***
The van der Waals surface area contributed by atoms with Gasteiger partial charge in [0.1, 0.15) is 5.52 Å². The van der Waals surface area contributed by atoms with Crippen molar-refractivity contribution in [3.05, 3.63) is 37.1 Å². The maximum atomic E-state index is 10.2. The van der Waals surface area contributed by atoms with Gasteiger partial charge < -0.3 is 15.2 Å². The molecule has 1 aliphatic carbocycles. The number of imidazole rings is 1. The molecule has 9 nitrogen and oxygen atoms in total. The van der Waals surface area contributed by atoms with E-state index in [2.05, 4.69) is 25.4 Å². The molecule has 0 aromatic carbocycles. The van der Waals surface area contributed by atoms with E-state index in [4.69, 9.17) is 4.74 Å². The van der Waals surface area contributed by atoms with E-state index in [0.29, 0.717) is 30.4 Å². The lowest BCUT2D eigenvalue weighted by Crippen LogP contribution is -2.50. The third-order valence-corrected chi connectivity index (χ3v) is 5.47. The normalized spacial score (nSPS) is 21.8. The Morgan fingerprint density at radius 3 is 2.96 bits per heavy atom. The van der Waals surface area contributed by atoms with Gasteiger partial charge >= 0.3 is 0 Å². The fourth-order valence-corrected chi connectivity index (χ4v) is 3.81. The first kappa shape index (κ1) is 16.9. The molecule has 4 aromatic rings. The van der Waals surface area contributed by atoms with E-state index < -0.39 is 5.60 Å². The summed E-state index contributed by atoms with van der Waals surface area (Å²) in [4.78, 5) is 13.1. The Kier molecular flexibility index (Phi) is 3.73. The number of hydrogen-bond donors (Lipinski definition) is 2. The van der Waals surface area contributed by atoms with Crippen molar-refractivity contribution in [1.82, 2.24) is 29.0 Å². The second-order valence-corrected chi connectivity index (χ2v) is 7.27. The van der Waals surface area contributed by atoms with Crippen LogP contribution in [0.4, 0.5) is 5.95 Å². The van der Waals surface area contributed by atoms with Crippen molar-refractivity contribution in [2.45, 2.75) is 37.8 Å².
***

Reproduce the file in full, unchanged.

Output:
The van der Waals surface area contributed by atoms with Gasteiger partial charge in [0.1, 0.15) is 5.52 Å². The van der Waals surface area contributed by atoms with Crippen molar-refractivity contribution in [3.05, 3.63) is 37.1 Å². The maximum atomic E-state index is 10.2. The van der Waals surface area contributed by atoms with Gasteiger partial charge < -0.3 is 15.2 Å². The molecule has 1 aliphatic carbocycles. The number of imidazole rings is 1. The molecule has 9 nitrogen and oxygen atoms in total. The van der Waals surface area contributed by atoms with E-state index in [2.05, 4.69) is 25.4 Å². The molecule has 0 aromatic carbocycles. The van der Waals surface area contributed by atoms with E-state index in [4.69, 9.17) is 4.74 Å². The van der Waals surface area contributed by atoms with E-state index in [0.29, 0.717) is 30.4 Å². The lowest BCUT2D eigenvalue weighted by Crippen LogP contribution is -2.50. The third-order valence-corrected chi connectivity index (χ3v) is 5.47. The normalized spacial score (nSPS) is 21.8. The Morgan fingerprint density at radius 3 is 2.96 bits per heavy atom. The van der Waals surface area contributed by atoms with Gasteiger partial charge >= 0.3 is 0 Å². The fourth-order valence-corrected chi connectivity index (χ4v) is 3.81. The first kappa shape index (κ1) is 16.9. The molecule has 4 aromatic rings. The van der Waals surface area contributed by atoms with E-state index < -0.39 is 5.60 Å². The summed E-state index contributed by atoms with van der Waals surface area (Å²) in [4.78, 5) is 13.1. The Kier molecular flexibility index (Phi) is 3.73. The number of hydrogen-bond donors (Lipinski definition) is 2. The van der Waals surface area contributed by atoms with Crippen molar-refractivity contribution in [1.82, 2.24) is 29.0 Å². The second-order valence-corrected chi connectivity index (χ2v) is 7.27. The van der Waals surface area contributed by atoms with Crippen LogP contribution in [0.4, 0.5) is 5.95 Å². The van der Waals surface area contributed by atoms with Crippen molar-refractivity contribution in [2.45, 2.75) is 37.8 Å².